St. Mary Orthodox Church

Cambridge, MA

The Sunday after the Feast of the Dormition

Sermon preached by Fr. Antony Hughes on August 16, 2009

Matthew 17:14-23 (10th Sunday after Pentecost)

In the Name of the Father and of the Son and of the Holy Spirit, one God. Amen.

Glory to Jesus Christ!

The father was surprised that the disciples were unable to heal his son, but undeterred he turned to Jesus.  The Lord's response was blunt.  He lumped his impotent disciples together with what he calls a "faithless and perverse generation" and exclaims, "How long am I to bear with you?"  When the disciples ask why they were unable to heal the boy the Lord's response was direct, "Because you have no faith."

So we must ask ourselves, "What is faith?"

First, faith is not an emotion or a feeling.  It is not a kind of excitement we whip up inside ourselves like people when they get worked up about a football game, a good meal, romance or rock concert. It is not the same thing as belief although belief must have an element of faith in it.  Belief is how we try to explain and express our faith.  Belief is the way we explain what it is we have come to accept as true.  But faith is more than an unshakable adherence to a list of beliefs.  It is much, much more than that and often includes the letting go of the same propositions since the more we grow in faith the more they fail to express the deep truths we discover.  Faith that does not grow and change is not a living faith and cannot, therefore, be an authentic faith in the Living God.

Faith is above all a personal relationship with God. It is the opening of the eye of the soul and of the heart to see what cannot be seen, to know what cannot be known.  Faith above all is communion with the Divine, the transformation of our mortality into immortality, the deification of human flesh, the transfiguration of the mind.

In all of us faith is partial, incomplete and often inadequate.  We need to enter more and more deeply into a relationship with God which demands a humbling of ourselves, a dying to ourselves, a crucifixion of the mind.  It is risky.  Faith leads us into uncharted territory, into a mystery that cannot be explained or described.  The only power we have, once we have begun, is the power to stop or continue; other than that we cannot determine what will happen along the way.  That can be a scary thing.  To come closer to God is to realize more and more just how distant we are.  It is a paradox.  Fr. Hopko says, "God cannot be known, but you have to know Him to know that."

So what do we do?  We take the plunge.  We allow ourselves to swim away from shore, from what we think we know so well into the deep waters where we know nothing, where there is nothing to hold on to, where it might just be too far to swim back if we get tired.  That is faith.  To swim away from shore, to let go of our boats, our life-preservers, our safety nets is where faith becomes real.  Faith is ultimately the trust that God is really there and that our fear of the unknown is really only a lack of faith.  Casting aside our fears we keep going. Then we learn as we swim out into the deep that the strength to reach the shore comes just when we need it.  The Zen masters say, "Jump and the net will appear."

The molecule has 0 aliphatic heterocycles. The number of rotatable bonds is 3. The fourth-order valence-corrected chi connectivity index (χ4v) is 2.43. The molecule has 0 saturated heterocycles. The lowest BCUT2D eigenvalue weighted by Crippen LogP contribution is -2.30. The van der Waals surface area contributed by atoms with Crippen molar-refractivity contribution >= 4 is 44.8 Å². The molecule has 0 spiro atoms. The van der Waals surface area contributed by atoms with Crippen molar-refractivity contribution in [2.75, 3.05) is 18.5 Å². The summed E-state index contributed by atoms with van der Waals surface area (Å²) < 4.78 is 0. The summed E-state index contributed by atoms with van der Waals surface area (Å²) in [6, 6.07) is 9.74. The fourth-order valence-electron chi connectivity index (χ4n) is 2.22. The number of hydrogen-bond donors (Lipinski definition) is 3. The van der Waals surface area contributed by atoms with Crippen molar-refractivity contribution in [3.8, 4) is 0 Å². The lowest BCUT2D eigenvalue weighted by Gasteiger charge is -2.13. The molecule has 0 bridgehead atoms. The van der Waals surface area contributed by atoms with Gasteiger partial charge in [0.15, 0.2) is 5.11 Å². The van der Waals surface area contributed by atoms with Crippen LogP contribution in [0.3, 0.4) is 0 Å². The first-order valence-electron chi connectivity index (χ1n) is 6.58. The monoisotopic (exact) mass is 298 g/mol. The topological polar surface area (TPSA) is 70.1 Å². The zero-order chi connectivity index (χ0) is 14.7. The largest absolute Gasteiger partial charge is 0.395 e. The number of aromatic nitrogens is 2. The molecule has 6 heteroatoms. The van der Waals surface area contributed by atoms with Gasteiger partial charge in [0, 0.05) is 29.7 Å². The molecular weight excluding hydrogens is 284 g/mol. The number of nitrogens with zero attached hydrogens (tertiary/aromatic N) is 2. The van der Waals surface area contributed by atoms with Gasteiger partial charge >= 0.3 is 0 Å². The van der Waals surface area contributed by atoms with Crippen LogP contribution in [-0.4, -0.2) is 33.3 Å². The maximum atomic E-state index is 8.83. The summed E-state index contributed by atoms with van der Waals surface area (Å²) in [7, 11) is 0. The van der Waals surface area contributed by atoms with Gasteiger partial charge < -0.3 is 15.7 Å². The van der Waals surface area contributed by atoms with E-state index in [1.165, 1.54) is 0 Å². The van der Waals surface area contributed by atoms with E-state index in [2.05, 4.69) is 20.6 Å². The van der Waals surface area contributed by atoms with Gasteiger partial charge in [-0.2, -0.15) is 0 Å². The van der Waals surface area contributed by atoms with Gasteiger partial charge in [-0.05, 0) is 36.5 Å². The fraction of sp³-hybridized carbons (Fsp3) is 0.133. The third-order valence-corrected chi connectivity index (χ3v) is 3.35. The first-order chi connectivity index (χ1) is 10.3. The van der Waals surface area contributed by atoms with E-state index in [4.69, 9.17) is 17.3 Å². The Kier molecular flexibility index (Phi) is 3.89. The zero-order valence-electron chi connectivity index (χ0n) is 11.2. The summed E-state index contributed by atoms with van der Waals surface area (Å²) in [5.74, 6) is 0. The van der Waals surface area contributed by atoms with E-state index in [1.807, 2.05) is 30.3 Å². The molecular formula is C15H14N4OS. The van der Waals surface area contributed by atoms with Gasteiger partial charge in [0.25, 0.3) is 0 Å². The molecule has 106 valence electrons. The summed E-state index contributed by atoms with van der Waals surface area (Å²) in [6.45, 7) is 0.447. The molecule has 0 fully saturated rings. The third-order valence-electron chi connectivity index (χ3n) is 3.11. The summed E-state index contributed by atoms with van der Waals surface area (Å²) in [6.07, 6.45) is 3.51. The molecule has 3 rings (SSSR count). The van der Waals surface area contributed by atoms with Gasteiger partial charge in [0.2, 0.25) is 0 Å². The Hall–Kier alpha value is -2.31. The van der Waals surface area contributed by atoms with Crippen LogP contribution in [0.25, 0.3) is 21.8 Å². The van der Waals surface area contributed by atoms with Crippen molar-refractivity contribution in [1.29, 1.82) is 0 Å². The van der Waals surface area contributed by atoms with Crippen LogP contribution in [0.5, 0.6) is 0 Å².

Perhaps this quote from a modern saint, Joseph the Hesychast will give you an idea of what I mean.

"At last, I was completely changed, and forgot myself. I was filled with light in my heart and outside and everywhere, not being aware that I even had a body."

Key in this quote are the three words, I "forgot myself."  The Elder had made himself a living sacrifice, holding nothing back, letting everything go for the sake of being in Communion with God.  What would come as a result he did not know, but he did find out. The Elder passed from mere belief about God to faith in God, a living experience beyond his imagination, quite beyond his control.

When the endless activity of the mind halts in adoration, the senses are completely taken over, infused with divine light and the physical body becomes no longer heavy and cumbersome, but luminous and filled with divine energy, then we know we are in deep water, over our heads, in that unpredictable territory where the only thing is God who is all in all.  Completely at His mercy we come to realize what faith really is.

Faith is communion. 

In the hymns for the Feast of the Transfiguration we chant these words:

Those of us who long to see
that inexplicable beauty,

let us acquire hearts

in which we shall receive its shining.
 

Leaving behind the desire for this world, its pleasures, its distractions we prepare our hearts to open to God.  Stripping away all idolatrous images, our opinions, our smallness we at last find the door upon which the Lord of All has been knocking and knocking.

The mystic poet writes:

Deafened by the voice of desire
You are unaware that the Beloved lives
In the core of your heart.
Stop the noise and
You will hear His voice
In the silence.

This is the path of faith.